When one looks to history for answers to this conundrum there are many shining examples. For me, the most immediate and compelling is the Presidency of Franklin Roosevelt and his and his administrations handling of the Great Depression and the Fascist threat. My grandfather was a Roosevelt Administration appointee as head of the Texas Gulf Coast region of the Office of Price Administration. The OPA was established during World War II to oversee price controls on commodities and rents and to administer the rationing of rubber, coffee, automobiles, nylon, sugar, metals and many other things that were in short supply during the war. Most were absolutely necessary to feed the war machine. As a kid it seemed wherever I went with my Granddad we were treated with great deference. We got preferential treatment at the shoe store, the filling station, restaurants, the grocery store and on and on. He had assisted in getting extra sugar here, a set of tires there, lowered rent or extra ration stamps for someone in need -- he was an integral part of the miracle that was the home front during World War II. The country came together, not always easily or uncoerced, not always without a fight or rancorous debate, but we ultimately came together for a common purpose and we prevailed.

The leader and facilitator of America's success was President Franklin Roosevelt in partnership with the First Lady, Eleanor Roosevelt. Roosevelt is the archetype, good or evil, for a modern Progressive, Liberal Democrat. His wife was the precursor and model for all the Liberal female activists that followed. My Grandfather was a rabid Conservative Republican. After Roosevelt he voted for Eisenhower, Goldwater and Nixon. He cried openly when Roosevelt died and spoke of him always with great admiration and affection. Why, because FDR brought in the tide that lifted everyone's boat.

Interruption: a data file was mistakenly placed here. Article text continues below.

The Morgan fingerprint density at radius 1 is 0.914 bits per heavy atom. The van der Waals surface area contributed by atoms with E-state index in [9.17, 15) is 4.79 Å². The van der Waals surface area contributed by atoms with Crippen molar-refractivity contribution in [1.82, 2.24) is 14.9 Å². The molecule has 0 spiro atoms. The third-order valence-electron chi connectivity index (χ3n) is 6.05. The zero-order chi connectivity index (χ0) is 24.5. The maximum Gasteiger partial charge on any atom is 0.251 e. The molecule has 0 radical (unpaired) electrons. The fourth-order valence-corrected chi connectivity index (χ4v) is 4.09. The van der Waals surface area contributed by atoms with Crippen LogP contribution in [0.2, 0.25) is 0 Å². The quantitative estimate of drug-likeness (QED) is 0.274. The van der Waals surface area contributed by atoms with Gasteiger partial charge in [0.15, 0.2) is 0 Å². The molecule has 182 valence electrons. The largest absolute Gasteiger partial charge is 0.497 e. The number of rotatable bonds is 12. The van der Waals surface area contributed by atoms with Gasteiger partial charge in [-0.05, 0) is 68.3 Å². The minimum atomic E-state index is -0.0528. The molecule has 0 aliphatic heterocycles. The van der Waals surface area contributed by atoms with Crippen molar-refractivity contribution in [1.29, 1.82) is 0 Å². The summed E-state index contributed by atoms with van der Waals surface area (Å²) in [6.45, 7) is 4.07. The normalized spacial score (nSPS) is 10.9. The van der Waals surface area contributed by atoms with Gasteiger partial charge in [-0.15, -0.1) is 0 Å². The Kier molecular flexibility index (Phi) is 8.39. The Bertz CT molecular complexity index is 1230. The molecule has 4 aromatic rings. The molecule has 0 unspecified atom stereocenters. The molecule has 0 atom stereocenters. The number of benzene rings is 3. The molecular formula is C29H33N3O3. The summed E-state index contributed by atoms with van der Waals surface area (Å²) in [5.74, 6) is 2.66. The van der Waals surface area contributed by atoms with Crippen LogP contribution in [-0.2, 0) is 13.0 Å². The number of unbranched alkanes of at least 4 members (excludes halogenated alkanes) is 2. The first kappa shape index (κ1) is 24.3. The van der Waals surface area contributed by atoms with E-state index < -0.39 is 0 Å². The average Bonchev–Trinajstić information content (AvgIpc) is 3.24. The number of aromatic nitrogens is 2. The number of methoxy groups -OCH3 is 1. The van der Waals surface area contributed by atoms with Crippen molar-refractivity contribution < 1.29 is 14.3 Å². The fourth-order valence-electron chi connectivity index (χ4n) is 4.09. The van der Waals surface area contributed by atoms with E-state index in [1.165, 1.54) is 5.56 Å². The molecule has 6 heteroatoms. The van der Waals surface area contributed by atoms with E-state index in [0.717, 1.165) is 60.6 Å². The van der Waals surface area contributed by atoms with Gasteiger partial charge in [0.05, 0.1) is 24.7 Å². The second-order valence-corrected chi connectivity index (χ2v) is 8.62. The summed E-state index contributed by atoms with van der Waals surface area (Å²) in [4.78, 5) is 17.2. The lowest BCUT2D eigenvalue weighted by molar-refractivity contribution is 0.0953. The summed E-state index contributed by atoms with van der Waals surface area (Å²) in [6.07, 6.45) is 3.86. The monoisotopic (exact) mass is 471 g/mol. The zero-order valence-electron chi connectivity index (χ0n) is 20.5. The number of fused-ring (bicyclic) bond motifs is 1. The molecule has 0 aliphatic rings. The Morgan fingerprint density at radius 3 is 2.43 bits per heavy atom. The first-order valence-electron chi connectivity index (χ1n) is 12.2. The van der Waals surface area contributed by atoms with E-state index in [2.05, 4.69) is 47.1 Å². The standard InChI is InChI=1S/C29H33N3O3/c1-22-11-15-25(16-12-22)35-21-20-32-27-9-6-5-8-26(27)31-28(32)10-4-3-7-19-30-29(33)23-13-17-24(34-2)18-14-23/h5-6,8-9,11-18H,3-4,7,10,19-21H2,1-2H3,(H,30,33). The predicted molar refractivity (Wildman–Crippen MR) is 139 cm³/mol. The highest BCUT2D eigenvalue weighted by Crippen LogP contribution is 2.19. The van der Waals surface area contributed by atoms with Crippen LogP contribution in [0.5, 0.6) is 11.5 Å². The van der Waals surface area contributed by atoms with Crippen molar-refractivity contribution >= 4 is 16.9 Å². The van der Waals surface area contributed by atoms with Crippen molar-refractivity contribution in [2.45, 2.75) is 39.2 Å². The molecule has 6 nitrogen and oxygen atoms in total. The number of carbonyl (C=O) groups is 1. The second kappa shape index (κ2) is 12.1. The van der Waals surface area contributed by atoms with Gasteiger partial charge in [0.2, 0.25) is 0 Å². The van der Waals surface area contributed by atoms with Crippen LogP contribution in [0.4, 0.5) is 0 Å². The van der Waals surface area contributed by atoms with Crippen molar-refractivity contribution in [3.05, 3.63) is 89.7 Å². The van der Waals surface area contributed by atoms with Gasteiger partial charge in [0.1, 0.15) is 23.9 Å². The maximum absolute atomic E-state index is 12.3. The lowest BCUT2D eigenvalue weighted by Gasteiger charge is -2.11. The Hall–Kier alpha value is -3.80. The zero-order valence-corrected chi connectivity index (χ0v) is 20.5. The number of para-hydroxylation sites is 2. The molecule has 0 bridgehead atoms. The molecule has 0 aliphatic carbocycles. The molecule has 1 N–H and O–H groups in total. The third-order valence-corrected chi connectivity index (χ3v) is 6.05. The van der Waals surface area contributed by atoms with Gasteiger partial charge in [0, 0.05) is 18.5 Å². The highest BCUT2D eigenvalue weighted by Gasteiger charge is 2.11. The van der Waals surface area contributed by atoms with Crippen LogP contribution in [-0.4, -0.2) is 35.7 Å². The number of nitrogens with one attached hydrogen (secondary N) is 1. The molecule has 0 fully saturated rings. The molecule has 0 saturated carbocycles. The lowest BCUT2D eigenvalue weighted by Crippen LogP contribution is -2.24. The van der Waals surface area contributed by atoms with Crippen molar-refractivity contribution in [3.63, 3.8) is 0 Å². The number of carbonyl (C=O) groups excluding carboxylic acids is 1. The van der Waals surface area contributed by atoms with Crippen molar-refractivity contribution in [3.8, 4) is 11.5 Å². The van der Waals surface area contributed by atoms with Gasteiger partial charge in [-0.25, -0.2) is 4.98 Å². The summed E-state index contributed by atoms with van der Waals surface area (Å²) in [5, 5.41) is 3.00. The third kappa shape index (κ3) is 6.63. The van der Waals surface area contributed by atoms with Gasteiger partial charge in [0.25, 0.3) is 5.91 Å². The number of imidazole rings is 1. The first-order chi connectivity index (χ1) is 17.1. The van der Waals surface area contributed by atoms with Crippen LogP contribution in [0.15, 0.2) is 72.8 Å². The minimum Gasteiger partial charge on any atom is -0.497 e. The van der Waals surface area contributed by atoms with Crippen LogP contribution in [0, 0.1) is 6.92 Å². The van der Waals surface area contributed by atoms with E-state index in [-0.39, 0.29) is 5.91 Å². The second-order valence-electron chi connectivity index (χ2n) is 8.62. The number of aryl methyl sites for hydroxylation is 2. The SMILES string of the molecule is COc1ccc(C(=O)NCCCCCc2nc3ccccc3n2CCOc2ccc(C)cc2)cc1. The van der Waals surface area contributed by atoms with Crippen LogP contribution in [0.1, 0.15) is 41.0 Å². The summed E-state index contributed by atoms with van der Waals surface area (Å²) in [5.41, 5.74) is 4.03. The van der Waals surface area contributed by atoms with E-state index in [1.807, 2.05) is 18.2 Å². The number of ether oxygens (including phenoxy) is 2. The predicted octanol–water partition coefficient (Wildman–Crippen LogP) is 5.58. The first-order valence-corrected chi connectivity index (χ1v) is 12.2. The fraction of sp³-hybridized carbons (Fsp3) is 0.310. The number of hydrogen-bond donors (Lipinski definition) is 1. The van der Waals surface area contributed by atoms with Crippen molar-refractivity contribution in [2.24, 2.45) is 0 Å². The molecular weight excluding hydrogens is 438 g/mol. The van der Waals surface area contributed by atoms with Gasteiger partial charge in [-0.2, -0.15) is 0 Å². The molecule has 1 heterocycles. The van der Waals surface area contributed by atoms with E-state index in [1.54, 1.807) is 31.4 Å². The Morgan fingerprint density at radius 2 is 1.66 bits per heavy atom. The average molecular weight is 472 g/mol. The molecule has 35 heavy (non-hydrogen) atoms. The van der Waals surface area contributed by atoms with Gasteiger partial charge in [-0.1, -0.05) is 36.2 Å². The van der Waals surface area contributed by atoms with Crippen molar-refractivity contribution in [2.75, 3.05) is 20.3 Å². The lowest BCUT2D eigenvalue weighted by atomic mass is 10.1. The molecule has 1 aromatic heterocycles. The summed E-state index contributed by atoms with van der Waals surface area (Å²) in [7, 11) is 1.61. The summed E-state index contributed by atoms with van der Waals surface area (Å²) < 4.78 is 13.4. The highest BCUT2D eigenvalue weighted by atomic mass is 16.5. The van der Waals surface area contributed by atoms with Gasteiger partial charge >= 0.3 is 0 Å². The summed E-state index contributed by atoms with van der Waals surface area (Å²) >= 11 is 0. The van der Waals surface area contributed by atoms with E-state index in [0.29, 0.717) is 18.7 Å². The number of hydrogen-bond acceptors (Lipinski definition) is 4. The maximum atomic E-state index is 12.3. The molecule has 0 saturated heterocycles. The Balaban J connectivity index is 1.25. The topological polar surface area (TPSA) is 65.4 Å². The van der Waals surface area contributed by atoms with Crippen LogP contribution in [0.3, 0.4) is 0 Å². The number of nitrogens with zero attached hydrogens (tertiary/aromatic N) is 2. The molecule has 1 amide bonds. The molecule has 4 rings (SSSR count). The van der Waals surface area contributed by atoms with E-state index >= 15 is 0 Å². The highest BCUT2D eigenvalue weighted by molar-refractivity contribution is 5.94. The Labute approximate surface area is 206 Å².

When I would get extra candy and comic books from the shoe salesman or my Granddad and I would get the best table and the best service in a restaurant or when we didn't have to wait in line at the grocery store -- it wasn't because these folks were recognizing a fellow Republican or repaying a debt, most of them were Democrats -- Texas used to be a Democratic state, no, they were simply acknowledging their gratitude and seeking connection to a time when labels, ideologies, prejudices and self-interest were trumped by common purpose and shared sacrifice.

I believe a rising tide lifting all boats happens when we are, not in the same boat, but consciously part of the same tide. This does not mean blindly or unquestioningly following or supporting a political candidate, an organization, a movement or an even an idea, it simply requires being aware of our shared circumstance and thinking and reacting as a member of the larger community.

The impetus for the tide may originate in Washington or a State Capital however the soul of a country lives out in its towns and cities. The key to lifting all our boats depends upon how we, as neighbors, see our relationship to each other and our community. As my friend Jimmy Dale Gilmore, Jimmy Dale is not yet aware of our friendship, put it, "You're just a wave, not the water."

Check Jimmie out below:

Kevin is (writing about yourself in the third person (illeism) is a trip) an artist/writer/carpenter and frustrated songwriter living in Johnson City, Texas. His latest frustrating songwriting attempt is titled, "I Touched the Hand That Touched the (more...)